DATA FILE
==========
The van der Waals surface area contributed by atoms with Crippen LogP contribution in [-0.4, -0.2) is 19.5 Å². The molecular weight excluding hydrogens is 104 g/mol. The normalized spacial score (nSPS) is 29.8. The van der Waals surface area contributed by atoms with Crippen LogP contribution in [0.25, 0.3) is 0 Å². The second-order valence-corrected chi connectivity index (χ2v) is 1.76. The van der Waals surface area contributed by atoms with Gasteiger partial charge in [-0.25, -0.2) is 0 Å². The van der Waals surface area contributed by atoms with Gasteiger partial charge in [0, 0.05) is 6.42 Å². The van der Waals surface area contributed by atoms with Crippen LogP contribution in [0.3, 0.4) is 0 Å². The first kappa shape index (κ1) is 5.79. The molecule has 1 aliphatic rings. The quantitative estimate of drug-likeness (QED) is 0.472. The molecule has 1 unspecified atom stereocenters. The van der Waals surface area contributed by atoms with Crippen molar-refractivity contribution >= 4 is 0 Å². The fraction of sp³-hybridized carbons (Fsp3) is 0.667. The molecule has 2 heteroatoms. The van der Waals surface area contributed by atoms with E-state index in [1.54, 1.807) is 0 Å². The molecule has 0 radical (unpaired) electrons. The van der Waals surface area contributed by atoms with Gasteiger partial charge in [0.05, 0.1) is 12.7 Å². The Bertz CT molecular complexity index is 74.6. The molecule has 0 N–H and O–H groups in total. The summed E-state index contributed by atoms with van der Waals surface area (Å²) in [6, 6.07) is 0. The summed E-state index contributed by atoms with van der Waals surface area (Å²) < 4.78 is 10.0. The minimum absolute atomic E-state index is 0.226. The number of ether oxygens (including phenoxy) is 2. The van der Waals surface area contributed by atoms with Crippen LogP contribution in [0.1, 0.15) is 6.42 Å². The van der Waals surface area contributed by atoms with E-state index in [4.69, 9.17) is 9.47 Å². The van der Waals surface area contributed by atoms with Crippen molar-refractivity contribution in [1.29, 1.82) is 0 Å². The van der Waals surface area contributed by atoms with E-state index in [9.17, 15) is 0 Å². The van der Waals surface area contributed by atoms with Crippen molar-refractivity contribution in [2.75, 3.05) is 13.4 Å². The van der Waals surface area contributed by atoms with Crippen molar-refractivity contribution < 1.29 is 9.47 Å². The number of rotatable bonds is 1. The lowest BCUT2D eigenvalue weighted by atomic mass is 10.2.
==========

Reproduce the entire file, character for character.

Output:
The van der Waals surface area contributed by atoms with Crippen LogP contribution in [-0.4, -0.2) is 19.5 Å². The molecular weight excluding hydrogens is 104 g/mol. The normalized spacial score (nSPS) is 29.8. The van der Waals surface area contributed by atoms with Crippen LogP contribution in [0.25, 0.3) is 0 Å². The second-order valence-corrected chi connectivity index (χ2v) is 1.76. The van der Waals surface area contributed by atoms with Gasteiger partial charge in [-0.25, -0.2) is 0 Å². The van der Waals surface area contributed by atoms with Gasteiger partial charge in [0, 0.05) is 6.42 Å². The van der Waals surface area contributed by atoms with Crippen LogP contribution in [0.3, 0.4) is 0 Å². The first kappa shape index (κ1) is 5.79. The molecule has 1 aliphatic rings. The quantitative estimate of drug-likeness (QED) is 0.472. The molecule has 1 unspecified atom stereocenters. The van der Waals surface area contributed by atoms with Crippen molar-refractivity contribution >= 4 is 0 Å². The fraction of sp³-hybridized carbons (Fsp3) is 0.667. The molecule has 2 heteroatoms. The van der Waals surface area contributed by atoms with E-state index in [1.54, 1.807) is 0 Å². The molecule has 0 radical (unpaired) electrons. The van der Waals surface area contributed by atoms with Gasteiger partial charge in [0.05, 0.1) is 12.7 Å². The Bertz CT molecular complexity index is 74.6. The molecule has 0 N–H and O–H groups in total. The summed E-state index contributed by atoms with van der Waals surface area (Å²) in [6, 6.07) is 0. The summed E-state index contributed by atoms with van der Waals surface area (Å²) < 4.78 is 10.0. The minimum absolute atomic E-state index is 0.226. The number of ether oxygens (including phenoxy) is 2. The van der Waals surface area contributed by atoms with Crippen LogP contribution in [0.1, 0.15) is 6.42 Å². The van der Waals surface area contributed by atoms with E-state index in [4.69, 9.17) is 9.47 Å². The van der Waals surface area contributed by atoms with Crippen molar-refractivity contribution in [1.29, 1.82) is 0 Å². The van der Waals surface area contributed by atoms with E-state index in [9.17, 15) is 0 Å². The van der Waals surface area contributed by atoms with Crippen molar-refractivity contribution in [2.75, 3.05) is 13.4 Å². The van der Waals surface area contributed by atoms with Crippen molar-refractivity contribution < 1.29 is 9.47 Å². The number of rotatable bonds is 1. The lowest BCUT2D eigenvalue weighted by atomic mass is 10.2.